A summit of mostly developing nations backed strong calls Sunday for Iraq to disarm, while Malaysia, the host nation, warned that an invasion of Iraq would be seen as "a war against Muslims."
Preparations for the Non-Aligned Movement summit opening Monday have been dominated by the issues of Iraq and North Korea, both member countries.
Over the weekend, the 114-member group, which includes many U.S. allies as well as bitter foes, drafted a compromise statement on Iraq that urged Baghdad to "actively comply" with U.N. resolutions, but made clear its strong revulsion toward a U.S.-led war.
Delegates also were debating a separate statement on Israeli-Palestinian issues, and appeared likely to label Israel's seizure of Palestinian lands as a war crime, Palestinian delegates said.
Since the 1967 Middle East War, non-aligned nations have regularly condemned Israel's occupation of Palestinian territory. But the current meeting appeared set to go further by endorsing stronger measures against the Jewish state, the Palestinian delegation said.
Heads of state were arriving Sunday and were to approve separate declarations during their two-day summit ending Tuesday.
Non-aligned nations represent the 55 percent of the world's population and hold nearly two-thirds of the U.N. General Assembly seats. Six are members of the 15-seat Security Council, where the United States and Britain need a nine-vote majority to pass a resolution authorizing an attack on Iraq.
Malaysia's Prime Minister Mahathir Mohamad denounced U.S.-led preparations for an assault on Iraq, saying an attack would be seen throughout the Islamic world as "a war against Muslims," especially since Washington has been significantly less hawkish in handling North Korea's nuclear program.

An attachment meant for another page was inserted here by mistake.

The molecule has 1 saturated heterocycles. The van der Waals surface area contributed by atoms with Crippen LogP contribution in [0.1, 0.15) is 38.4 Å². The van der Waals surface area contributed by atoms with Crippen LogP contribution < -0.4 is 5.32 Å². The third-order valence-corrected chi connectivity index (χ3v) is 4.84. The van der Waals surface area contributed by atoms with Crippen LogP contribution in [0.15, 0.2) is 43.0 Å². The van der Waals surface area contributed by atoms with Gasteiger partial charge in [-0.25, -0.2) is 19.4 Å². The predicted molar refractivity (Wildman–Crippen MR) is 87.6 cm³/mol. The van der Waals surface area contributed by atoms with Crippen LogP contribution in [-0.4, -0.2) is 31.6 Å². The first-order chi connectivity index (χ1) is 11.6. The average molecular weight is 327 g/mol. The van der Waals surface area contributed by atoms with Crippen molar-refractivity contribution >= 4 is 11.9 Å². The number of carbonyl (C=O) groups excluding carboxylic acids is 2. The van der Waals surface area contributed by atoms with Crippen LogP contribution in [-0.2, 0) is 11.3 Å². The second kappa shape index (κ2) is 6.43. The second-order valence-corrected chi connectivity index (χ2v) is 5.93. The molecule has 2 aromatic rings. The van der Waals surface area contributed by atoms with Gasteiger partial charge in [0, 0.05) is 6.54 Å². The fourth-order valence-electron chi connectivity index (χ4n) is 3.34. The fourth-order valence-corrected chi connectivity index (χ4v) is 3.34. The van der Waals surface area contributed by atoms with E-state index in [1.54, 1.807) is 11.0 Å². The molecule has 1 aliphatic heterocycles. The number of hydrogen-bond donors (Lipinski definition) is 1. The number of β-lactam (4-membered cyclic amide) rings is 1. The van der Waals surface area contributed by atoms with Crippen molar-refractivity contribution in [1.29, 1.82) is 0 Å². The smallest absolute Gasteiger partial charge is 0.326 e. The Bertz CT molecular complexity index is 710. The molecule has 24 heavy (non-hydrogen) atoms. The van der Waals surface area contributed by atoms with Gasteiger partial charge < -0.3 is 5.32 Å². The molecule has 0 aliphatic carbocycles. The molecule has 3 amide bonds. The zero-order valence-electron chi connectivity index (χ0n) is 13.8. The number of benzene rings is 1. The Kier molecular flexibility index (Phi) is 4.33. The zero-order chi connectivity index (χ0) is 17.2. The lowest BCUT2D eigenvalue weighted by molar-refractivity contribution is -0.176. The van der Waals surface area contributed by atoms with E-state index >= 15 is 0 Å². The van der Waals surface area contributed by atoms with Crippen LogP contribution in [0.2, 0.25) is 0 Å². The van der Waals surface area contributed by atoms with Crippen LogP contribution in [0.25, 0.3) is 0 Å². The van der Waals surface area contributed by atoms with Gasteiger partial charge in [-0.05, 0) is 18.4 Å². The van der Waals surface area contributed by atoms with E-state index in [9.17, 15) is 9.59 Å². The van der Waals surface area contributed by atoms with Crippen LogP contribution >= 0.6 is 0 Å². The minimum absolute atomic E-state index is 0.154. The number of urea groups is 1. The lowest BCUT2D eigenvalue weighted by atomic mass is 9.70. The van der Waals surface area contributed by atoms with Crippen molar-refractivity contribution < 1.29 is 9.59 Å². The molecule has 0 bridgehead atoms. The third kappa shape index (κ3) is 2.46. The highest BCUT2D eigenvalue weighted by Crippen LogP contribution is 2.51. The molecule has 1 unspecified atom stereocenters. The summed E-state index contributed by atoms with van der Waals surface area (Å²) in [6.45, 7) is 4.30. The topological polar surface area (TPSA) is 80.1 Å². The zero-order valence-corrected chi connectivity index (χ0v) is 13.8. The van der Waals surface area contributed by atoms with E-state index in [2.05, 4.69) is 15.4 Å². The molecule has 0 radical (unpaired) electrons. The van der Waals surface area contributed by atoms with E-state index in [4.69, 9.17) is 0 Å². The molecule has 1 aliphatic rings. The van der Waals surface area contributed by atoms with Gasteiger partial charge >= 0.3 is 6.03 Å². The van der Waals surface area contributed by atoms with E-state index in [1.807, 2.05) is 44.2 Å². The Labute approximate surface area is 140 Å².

"The attack against Iraq will simply anger more Muslims who see this as anti-Muslim rather than anti-terror," the Malaysian leader told a forum of business leaders coinciding with the summit.
"The fact that North Korea's open admission that it has weapons of mass destruction has met only with mild admonishment by the West seems to prove that indeed it is a war against Muslims and not against the fear of possession of weapons of mass destruction by the so-called rogue countries," Mahathir said.
Mahathir also accused Israel of seizing upon fears of terrorism following the Sept. 11 attacks as an excuse "to launch terror attacks against the Palestinians."
Palestinian Authority representatives said delegates wanted the summit's final statement to equate the expansion of settlements in the West Bank and Gaza Strip with war crimes, arguing that the Geneva Convention bars bringing settlers into occupied territories.
"The summit will call for sanctions and condemnation of Israeli occupation and will describe the expropriation of Palestinian land for settlements as war crimes," Palestinian ambassador to Malaysia Ahmed al-Farra told The Associated Press. Other countries' delegates would not immediately confirm details of talks over the declaration on Israeli-Palestinian issues.
The 150 Jewish settlements and their more than 225,000 residents are considered illegal by the international community and the United States has labeled them "obstacles to peace." Israel is not a member of the Non-Aligned Movement.
Meanwhile, one summit delegate said "preliminary agreement" had been reached with the North Korean representatives to include phrasing urging the Communist nation to reverse its Jan. 10 decision to withdraw from the Nuclear Non-Proliferation Treaty.
North Korea has insisted that the grouping condemn Washington for causing the crisis over Pyongyang's nuclear development. Pyongyang had rejected earlier appeals by fellow summit participants to return to the nuclear accord.
Indonesia, which has close ties with both North Korea and Washington, was said to be crafting compromise wording that would be acceptable to all participants.